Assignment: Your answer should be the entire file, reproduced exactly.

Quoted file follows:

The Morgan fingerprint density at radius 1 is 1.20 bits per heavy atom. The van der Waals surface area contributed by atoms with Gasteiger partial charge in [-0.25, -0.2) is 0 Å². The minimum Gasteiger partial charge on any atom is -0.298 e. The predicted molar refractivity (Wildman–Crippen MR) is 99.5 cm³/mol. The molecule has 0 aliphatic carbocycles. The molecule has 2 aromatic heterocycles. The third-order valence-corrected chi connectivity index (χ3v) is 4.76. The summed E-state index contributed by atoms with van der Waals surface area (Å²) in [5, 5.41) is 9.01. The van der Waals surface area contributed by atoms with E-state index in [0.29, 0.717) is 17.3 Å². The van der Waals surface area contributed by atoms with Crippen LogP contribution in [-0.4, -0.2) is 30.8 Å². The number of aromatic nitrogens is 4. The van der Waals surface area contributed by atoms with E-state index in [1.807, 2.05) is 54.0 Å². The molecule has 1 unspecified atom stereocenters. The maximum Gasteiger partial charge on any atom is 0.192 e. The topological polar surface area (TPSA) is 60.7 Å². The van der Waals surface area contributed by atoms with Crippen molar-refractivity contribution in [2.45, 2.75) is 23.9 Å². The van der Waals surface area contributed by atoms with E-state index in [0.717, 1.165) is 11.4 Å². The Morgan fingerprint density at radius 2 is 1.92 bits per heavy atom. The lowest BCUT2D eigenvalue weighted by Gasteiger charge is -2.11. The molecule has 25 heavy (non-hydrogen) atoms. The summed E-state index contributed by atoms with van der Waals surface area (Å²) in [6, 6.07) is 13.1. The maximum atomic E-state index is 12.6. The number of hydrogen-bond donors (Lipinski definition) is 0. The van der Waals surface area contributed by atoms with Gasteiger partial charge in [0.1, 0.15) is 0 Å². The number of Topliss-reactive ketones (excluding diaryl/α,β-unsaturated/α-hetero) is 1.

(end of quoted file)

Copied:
The Morgan fingerprint density at radius 1 is 1.20 bits per heavy atom. The van der Waals surface area contributed by atoms with Gasteiger partial charge in [-0.25, -0.2) is 0 Å². The minimum Gasteiger partial charge on any atom is -0.298 e. The predicted molar refractivity (Wildman–Crippen MR) is 99.5 cm³/mol. The molecule has 0 aliphatic carbocycles. The molecule has 2 aromatic heterocycles. The third-order valence-corrected chi connectivity index (χ3v) is 4.76. The summed E-state index contributed by atoms with van der Waals surface area (Å²) in [5, 5.41) is 9.01. The van der Waals surface area contributed by atoms with E-state index in [0.29, 0.717) is 17.3 Å². The van der Waals surface area contributed by atoms with Crippen LogP contribution in [-0.4, -0.2) is 30.8 Å². The number of aromatic nitrogens is 4. The van der Waals surface area contributed by atoms with E-state index in [1.807, 2.05) is 54.0 Å². The molecule has 1 unspecified atom stereocenters. The maximum Gasteiger partial charge on any atom is 0.192 e. The topological polar surface area (TPSA) is 60.7 Å². The van der Waals surface area contributed by atoms with Crippen molar-refractivity contribution in [2.45, 2.75) is 23.9 Å². The van der Waals surface area contributed by atoms with E-state index in [0.717, 1.165) is 11.4 Å². The Morgan fingerprint density at radius 2 is 1.92 bits per heavy atom. The lowest BCUT2D eigenvalue weighted by Gasteiger charge is -2.11. The molecule has 25 heavy (non-hydrogen) atoms. The summed E-state index contributed by atoms with van der Waals surface area (Å²) in [6, 6.07) is 13.1. The maximum atomic E-state index is 12.6. The number of hydrogen-bond donors (Lipinski definition) is 0. The van der Waals surface area contributed by atoms with Gasteiger partial charge in [0.1, 0.15) is 0 Å². The number of Topliss-reactive ketones (excluding diaryl/α,β-unsaturated/α-hetero) is 1.